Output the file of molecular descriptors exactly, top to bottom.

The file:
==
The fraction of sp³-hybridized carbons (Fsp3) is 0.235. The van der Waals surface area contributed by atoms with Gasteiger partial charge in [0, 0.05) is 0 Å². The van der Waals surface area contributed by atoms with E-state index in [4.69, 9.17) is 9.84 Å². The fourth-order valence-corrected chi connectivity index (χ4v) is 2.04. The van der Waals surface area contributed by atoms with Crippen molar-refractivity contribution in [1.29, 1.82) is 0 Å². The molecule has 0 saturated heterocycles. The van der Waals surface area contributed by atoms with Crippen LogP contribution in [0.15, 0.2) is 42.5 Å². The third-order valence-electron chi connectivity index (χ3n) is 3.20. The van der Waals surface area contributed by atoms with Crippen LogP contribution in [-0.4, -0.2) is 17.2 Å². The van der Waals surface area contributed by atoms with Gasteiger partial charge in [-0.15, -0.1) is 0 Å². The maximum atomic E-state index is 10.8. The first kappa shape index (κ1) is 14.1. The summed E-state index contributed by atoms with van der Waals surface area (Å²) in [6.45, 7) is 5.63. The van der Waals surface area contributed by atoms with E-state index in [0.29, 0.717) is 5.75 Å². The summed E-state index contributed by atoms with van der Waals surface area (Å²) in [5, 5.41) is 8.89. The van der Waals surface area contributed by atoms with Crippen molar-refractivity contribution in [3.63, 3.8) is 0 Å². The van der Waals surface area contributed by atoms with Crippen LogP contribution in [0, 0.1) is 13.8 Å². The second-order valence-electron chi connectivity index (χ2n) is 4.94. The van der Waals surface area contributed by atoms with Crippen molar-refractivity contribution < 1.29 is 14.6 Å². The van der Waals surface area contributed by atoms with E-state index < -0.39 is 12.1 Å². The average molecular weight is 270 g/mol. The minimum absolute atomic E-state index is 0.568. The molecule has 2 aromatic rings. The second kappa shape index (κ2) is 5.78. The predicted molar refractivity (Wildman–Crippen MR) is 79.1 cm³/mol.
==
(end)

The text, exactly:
The fraction of sp³-hybridized carbons (Fsp3) is 0.235. The van der Waals surface area contributed by atoms with Gasteiger partial charge in [0, 0.05) is 0 Å². The van der Waals surface area contributed by atoms with E-state index in [4.69, 9.17) is 9.84 Å². The fourth-order valence-corrected chi connectivity index (χ4v) is 2.04. The van der Waals surface area contributed by atoms with Crippen molar-refractivity contribution in [1.29, 1.82) is 0 Å². The molecule has 0 saturated heterocycles. The van der Waals surface area contributed by atoms with Crippen LogP contribution in [0.15, 0.2) is 42.5 Å². The third-order valence-electron chi connectivity index (χ3n) is 3.20. The van der Waals surface area contributed by atoms with Crippen LogP contribution in [-0.4, -0.2) is 17.2 Å². The van der Waals surface area contributed by atoms with Gasteiger partial charge in [-0.15, -0.1) is 0 Å². The maximum atomic E-state index is 10.8. The first kappa shape index (κ1) is 14.1. The summed E-state index contributed by atoms with van der Waals surface area (Å²) in [6.45, 7) is 5.63. The van der Waals surface area contributed by atoms with E-state index in [0.29, 0.717) is 5.75 Å². The summed E-state index contributed by atoms with van der Waals surface area (Å²) in [5, 5.41) is 8.89. The van der Waals surface area contributed by atoms with Crippen molar-refractivity contribution in [3.63, 3.8) is 0 Å². The van der Waals surface area contributed by atoms with Crippen LogP contribution in [0, 0.1) is 13.8 Å². The second-order valence-electron chi connectivity index (χ2n) is 4.94. The van der Waals surface area contributed by atoms with Crippen molar-refractivity contribution < 1.29 is 14.6 Å². The van der Waals surface area contributed by atoms with E-state index < -0.39 is 12.1 Å². The average molecular weight is 270 g/mol. The minimum absolute atomic E-state index is 0.568. The molecule has 2 aromatic rings. The second kappa shape index (κ2) is 5.78. The predicted molar refractivity (Wildman–Crippen MR) is 79.1 cm³/mol.